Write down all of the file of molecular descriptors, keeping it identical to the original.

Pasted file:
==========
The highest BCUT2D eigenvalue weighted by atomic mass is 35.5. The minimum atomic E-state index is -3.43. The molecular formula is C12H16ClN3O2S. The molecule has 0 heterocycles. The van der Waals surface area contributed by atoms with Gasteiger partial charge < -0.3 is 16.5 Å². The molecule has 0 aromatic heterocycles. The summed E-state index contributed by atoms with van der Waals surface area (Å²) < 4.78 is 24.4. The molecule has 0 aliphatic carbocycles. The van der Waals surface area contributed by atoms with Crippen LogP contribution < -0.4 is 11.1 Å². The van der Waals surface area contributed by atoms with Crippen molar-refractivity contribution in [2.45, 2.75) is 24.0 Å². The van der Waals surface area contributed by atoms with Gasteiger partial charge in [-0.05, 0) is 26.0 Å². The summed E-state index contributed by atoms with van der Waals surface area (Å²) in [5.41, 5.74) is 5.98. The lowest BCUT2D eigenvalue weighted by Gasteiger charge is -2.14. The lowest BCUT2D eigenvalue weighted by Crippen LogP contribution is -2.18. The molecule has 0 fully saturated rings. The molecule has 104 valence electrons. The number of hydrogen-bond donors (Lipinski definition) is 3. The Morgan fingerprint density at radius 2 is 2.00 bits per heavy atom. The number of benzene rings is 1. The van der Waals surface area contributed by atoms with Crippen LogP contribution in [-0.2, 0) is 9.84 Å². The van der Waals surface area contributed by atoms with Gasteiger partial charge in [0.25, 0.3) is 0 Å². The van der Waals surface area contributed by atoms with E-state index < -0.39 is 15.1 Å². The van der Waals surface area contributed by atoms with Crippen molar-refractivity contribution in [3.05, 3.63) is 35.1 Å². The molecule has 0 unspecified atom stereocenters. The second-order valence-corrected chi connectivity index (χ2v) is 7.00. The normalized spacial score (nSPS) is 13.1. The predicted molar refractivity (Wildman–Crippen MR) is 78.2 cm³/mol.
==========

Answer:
The highest BCUT2D eigenvalue weighted by atomic mass is 35.5. The minimum atomic E-state index is -3.43. The molecular formula is C12H16ClN3O2S. The molecule has 0 heterocycles. The van der Waals surface area contributed by atoms with Gasteiger partial charge < -0.3 is 16.5 Å². The molecule has 0 aromatic heterocycles. The summed E-state index contributed by atoms with van der Waals surface area (Å²) < 4.78 is 24.4. The molecule has 0 aliphatic carbocycles. The van der Waals surface area contributed by atoms with Crippen LogP contribution < -0.4 is 11.1 Å². The van der Waals surface area contributed by atoms with Crippen molar-refractivity contribution in [2.45, 2.75) is 24.0 Å². The van der Waals surface area contributed by atoms with Gasteiger partial charge in [-0.05, 0) is 26.0 Å². The summed E-state index contributed by atoms with van der Waals surface area (Å²) in [5.41, 5.74) is 5.98. The lowest BCUT2D eigenvalue weighted by Gasteiger charge is -2.14. The lowest BCUT2D eigenvalue weighted by Crippen LogP contribution is -2.18. The molecule has 0 fully saturated rings. The molecule has 104 valence electrons. The number of hydrogen-bond donors (Lipinski definition) is 3. The Morgan fingerprint density at radius 2 is 2.00 bits per heavy atom. The number of benzene rings is 1. The van der Waals surface area contributed by atoms with Crippen LogP contribution in [-0.2, 0) is 9.84 Å². The van der Waals surface area contributed by atoms with Gasteiger partial charge in [0.25, 0.3) is 0 Å². The van der Waals surface area contributed by atoms with E-state index < -0.39 is 15.1 Å². The van der Waals surface area contributed by atoms with Crippen molar-refractivity contribution in [3.05, 3.63) is 35.1 Å². The molecule has 0 unspecified atom stereocenters. The second-order valence-corrected chi connectivity index (χ2v) is 7.00. The normalized spacial score (nSPS) is 13.1. The predicted molar refractivity (Wildman–Crippen MR) is 78.2 cm³/mol.